When one discusses oil, it is good to understand the "mother" of all oil fields, Ghawar, in Saudi Arabia, the largest oil field in the world.
To give some historical perspective, Ghawar was discovered shortly after WWII in 1948 and began producing in 1951. Even after all that time it still produces more oil than any other field in the world. Ghawar has produced a cube of oil 19 miles high, which is roughly 99,000 feet high (think of those airliners you see at 33,000 feet high and increase that three times, that's a whole heck of a lot of oil).
As described formally, Ghawar is situated over an active fault system (see link below quote):
http://www.searchanddiscovery.net/docum ... /index.htm
Ghawar is a large north-trending anticlinal structure, some 250 kilometers long and 30 kilometers wide. It is a drape fold over a basement horst, which grew initially during the Carboniferous Hercynian deformation and was reactivated episodically, particularly during the Late Cretaceous. In detail, the deep structure consists of several en echelon horst blocks that probably formed in response to right-lateral transpression. The bounding faults have throws exceeding 3000 feet at the Silurian level but terminate within the Triassic section.
What is interesting about the, above, passage is that while Ghawar is described as "over a basement horst...and was reactivated episodically...[and] the deep structure consists of several en echelon horst blocks...", the, above, passage makes no link between this active basement structure and the ultimate source of the oil (perhaps, the conventional view blinds the author to this connection).
Others, however, have made this connection explicit:
The oil fields of Saudi Arabia sit atop one of the most robust tectonic fracture and fault networks in the world. According to one study's author, H. Stewart Egdell, "Basement horst [a block of the earth's crust seperated by faults from the adjacent relatively depressed blocks] that has been periodically reactivated, underlies the world's greatest oil field, Ghawar."
These oil field structures are mostly produced by extensional block faulting in the crystalline Precambrian basement along the predominantly N-S Arabian Trend which constitutes the 'old grain' of Arabia. This type of basement horst, which has been periodically reactivated, underlies the world's largest oil field, Ghawar, and other major oil fields, such as Khurais, Mazalij and Abu Jifan. The basement horst beneath Ghawar Anticline has been suggested by Aramco (1959), from a positive Bouguer gravity anomaly which practically mirrors the field, and more recently, in greater detail, by Barnes (1987).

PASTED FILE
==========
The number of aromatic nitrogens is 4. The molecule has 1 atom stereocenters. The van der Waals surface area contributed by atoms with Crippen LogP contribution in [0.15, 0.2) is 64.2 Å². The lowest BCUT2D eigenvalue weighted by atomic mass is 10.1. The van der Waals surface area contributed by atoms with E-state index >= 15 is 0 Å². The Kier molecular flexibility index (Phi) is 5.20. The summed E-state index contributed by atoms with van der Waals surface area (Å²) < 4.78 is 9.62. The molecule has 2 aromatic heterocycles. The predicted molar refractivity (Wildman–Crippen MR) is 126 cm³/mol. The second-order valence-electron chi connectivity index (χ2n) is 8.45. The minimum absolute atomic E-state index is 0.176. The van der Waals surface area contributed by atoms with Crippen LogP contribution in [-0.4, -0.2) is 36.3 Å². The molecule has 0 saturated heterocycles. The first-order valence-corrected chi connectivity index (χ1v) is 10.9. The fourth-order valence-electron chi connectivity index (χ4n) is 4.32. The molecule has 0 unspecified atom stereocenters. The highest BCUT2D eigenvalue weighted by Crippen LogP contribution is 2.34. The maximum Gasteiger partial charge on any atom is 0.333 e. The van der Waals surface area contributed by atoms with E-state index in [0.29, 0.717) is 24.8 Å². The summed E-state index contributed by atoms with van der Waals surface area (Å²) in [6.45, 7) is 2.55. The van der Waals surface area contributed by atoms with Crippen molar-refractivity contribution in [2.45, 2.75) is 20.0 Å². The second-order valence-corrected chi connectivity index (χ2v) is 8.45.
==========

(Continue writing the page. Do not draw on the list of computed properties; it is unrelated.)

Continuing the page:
All Saudi Arabian offshore oil fields, and some near coastal fields, such as Abu Hadriya, Abqaiq and Dammam, are also produced by basement faulting which has cut the saliferous, Upper Precambrian Hormuz Series, triggering deep-seated salt diapirism.
(See, Basement tectonics of Saudi Arabia as related to oil field structures, by H. Stewart Edgell:)http://pagesperso-orange.fr/brcgranier/ ... l_1992.htm
Again, note the reference to "reactivated" basement horst.
What does "periodically" or "episodically" reactivated mean?
Here's an analogy: Think of a glass of ice water with regular little ice cubes floating at the top; you jostle or agitate the drink and all the cubes slosh around and then reform a network of interlocking cubes. During the jostling, fluid is able to move up and around the cubes as they collide with each other.
Strike-Slip Fault Zone, Pop-up Block, Uplift, Detached Megablock, Extensional Block Faulting, Thrust Sheets, Fold-over, Lithotectonic, Thrust Fault, Regional Faults vs. Local Faults, Horsting, Fissures, Fractrues.
What do all these words have in common?
These words describe geologic structures on the edges of tectonic plates where collisions and interations take place. These words are the basics in understanding the interaction of the earth's crustal geology.
But they are also words used over and over in the exploration & discovery of petroleum. You just about can't read technical data about areas of potential oil discovery or production without these words.
Turns out, as has been previously commented and linked to, and as the title of one study indicates, the majority of the world's giant oil fields are located above where tectonic plates collide, fault, and fracture. Giant oil fields contain 65% of the world's proven reserves, and it starts off with the biggest oil field of them all, Ghawar.
Apparently, before the recent price collapse, Middle East oil producers were confident that they could raise oil production by 10 million barrels a day (see link below quotes):
http://www.gulfnews.com/business/Oil_an ... 43278.html
Dubai: A massive $300 billion investment in boosting oil production is underway which could see the Arabian Gulf deliver a staggering 10 million barrels of crude a day in added capacity by 2015 more than half from Saudi Arabia alone according to project research firm Proleads.
"Recent analysis of total global oil production and development projects indicate that world crude production capacity from all sources has the potential to rise from 87 million barrels per day to as much as 108 million by 2015," said Emil Rademeyer, director of Proleads.
Seems the Middle Eastern oil producers don't believe they are running out of oil anytime soon.
Abiotic Oil theory.